Herbalist Robin Rose Bennett

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Hawthorn - Healthy Heart Blend

By Robin Bennett
Posted in Blog
On February 13, 2017

Some of my favorite cardiovascular-system herbal allies are: hawthorn berries and flowers, rosemary, linden, grape leaves, nettles, seaweeds, parsley, yarrow, violet, and ginkgo biloba.

The first herb I think of in connection with the health of our dear hearts is the sacred hawthorn tree,  beloved of the mischievous faeries and all who believe that a life devoid of magic is not really worth living.

Hawthorn (Crataegus species)


Grandmother hawthorn sounds like a snake

When the wind moves through her leaves,

Making them shake.

They rustle and hiss

As they touch one another -

Sounds like a snake may be Grandmother's lover!

But sly humor and magic isn't all there is to hawthorn, not by a long shot. Hawthorn strengthens and protects the heart and cardiovascular system, as well as the coronary circulation. Her leaves, flowers, and fruits contain chemicals that increase the blood flow to the heart muscle. Hawthorn increases the ease of circulation by toning the arteries as it strengthens and soothes the heart, and is considered specific for angina pectoris and functional heart disease. She is a member of the rose family and, like rose, is a direct tonic to the heart, arteries, nerves, blood, and intestines.

Hawthorn is rich in a variety of bio-flavonoids including the anti-inflammatory quercetin. The flowers of hawthorn are sweet and musky, while the fruits area sour and astringent. All parts are high in vitamin C, and are nourishing, calming, and restorative. Hawthorn infusion or tincture relieves a feeling of oppression in the chest and can help with fatique and difficulty breathing. Hawthorn can normalize blood pressure and reduce fluid congestion around the heart. For that last purpose, combine it with mullein leaf. Hawthorn is used for palpitations, and for that purpose combines well with motherwort.


Hawthorn is an essentially safe plant medicine. Eating or drinking an infusion or tincture made from her fruits is akin to eating apples (another member of the rose family). Hawthorn provides nourishment to the blood, strengthens the blood vessels in the digestive system, and increases digestive enzymes as well, increasing the efficiency and ease with which fats and proteins are digested.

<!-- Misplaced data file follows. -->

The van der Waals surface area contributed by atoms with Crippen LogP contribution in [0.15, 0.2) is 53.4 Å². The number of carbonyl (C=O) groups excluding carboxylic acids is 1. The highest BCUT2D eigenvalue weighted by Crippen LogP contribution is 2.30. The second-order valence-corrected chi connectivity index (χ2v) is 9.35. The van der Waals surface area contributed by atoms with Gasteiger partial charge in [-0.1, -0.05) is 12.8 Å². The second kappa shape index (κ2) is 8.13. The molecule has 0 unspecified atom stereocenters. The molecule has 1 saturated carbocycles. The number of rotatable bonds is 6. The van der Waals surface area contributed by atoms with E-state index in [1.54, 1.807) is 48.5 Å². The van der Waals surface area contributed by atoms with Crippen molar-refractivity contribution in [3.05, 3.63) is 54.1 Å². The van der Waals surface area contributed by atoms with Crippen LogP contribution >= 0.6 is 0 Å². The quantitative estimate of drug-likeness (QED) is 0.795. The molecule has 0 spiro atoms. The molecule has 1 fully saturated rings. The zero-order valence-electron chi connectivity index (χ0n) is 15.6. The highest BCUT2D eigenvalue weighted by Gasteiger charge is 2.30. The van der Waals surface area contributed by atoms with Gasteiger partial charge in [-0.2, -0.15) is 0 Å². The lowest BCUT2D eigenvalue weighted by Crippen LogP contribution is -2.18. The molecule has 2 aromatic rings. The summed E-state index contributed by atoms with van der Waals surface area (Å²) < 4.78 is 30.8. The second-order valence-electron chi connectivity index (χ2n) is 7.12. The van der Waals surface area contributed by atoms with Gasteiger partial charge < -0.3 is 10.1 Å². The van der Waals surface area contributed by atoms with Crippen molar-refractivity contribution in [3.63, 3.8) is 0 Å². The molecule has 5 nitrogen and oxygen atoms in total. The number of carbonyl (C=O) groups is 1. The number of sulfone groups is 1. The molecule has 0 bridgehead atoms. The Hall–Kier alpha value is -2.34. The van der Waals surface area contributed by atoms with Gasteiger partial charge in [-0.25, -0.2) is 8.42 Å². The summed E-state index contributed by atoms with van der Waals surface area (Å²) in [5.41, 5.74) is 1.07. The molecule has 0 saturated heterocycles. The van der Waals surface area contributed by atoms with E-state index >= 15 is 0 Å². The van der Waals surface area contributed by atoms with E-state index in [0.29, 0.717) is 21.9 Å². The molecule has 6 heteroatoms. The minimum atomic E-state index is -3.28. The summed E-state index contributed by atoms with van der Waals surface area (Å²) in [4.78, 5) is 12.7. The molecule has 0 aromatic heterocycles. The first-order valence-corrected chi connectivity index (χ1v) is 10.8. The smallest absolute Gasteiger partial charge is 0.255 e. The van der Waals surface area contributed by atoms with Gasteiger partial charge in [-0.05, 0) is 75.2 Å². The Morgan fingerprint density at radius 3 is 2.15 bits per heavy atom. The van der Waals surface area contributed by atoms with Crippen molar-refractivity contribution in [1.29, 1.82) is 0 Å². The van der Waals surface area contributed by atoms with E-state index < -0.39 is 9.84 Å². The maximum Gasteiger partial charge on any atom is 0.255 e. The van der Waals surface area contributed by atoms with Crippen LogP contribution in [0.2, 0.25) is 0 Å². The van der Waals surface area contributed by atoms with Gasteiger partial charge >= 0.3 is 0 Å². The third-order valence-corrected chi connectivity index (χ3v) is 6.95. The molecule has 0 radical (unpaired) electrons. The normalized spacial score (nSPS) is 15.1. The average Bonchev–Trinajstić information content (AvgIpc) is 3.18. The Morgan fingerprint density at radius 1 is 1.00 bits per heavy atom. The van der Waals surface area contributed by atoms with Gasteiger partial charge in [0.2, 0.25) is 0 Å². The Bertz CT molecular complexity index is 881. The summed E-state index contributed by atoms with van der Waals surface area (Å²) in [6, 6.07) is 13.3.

I love hawthorn and have found many delightful ways to ingest this healing plant. Hawthorn berries and flower infusions are one of my "regulars" - the herbs I turn to again and again as a source of iron, antioxidants, and optimal nourishment for veins, arteries, and heart. It is also a vital medicine for the spiritual heart.

Herbalists vary in the dosages they suggest, and generally speaking dosages need to be adjusted to the person using the herb. I typically suggest starting with 1 dropper of tincture several times daily, or 2-4 cups of infusion on its own or blended with other plant medicines. Here's a great recipe:

Healthy Heart Blend - Variation I


  • 1/2 cup dried hawthorn berries
  • 1/2 cup dried hawthorn flowers and leaves
  • 1/2 cup dried linden blossoms
  • 1/2 cup dried nettle leaves and stalks

Mix these herbs together into a half-gallon jar and pour boiling water over them, to the top. Cap it tightly and let it steep for about 12 hours. Drink 1-4 cups daily.


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Robin Bennett

Robin Bennett

Robin Rose Bennett is a writer, teacher, green witch, herbalist, and a wisewoman… one who loves the earth and gives voice to the healing wild food and medicine plants which surround us. She has been a practicing herbalism for over 30 years, based in New Jersey & NYC. Robin focuses on the spiritual and ecological lessons of plants and treatment of illness.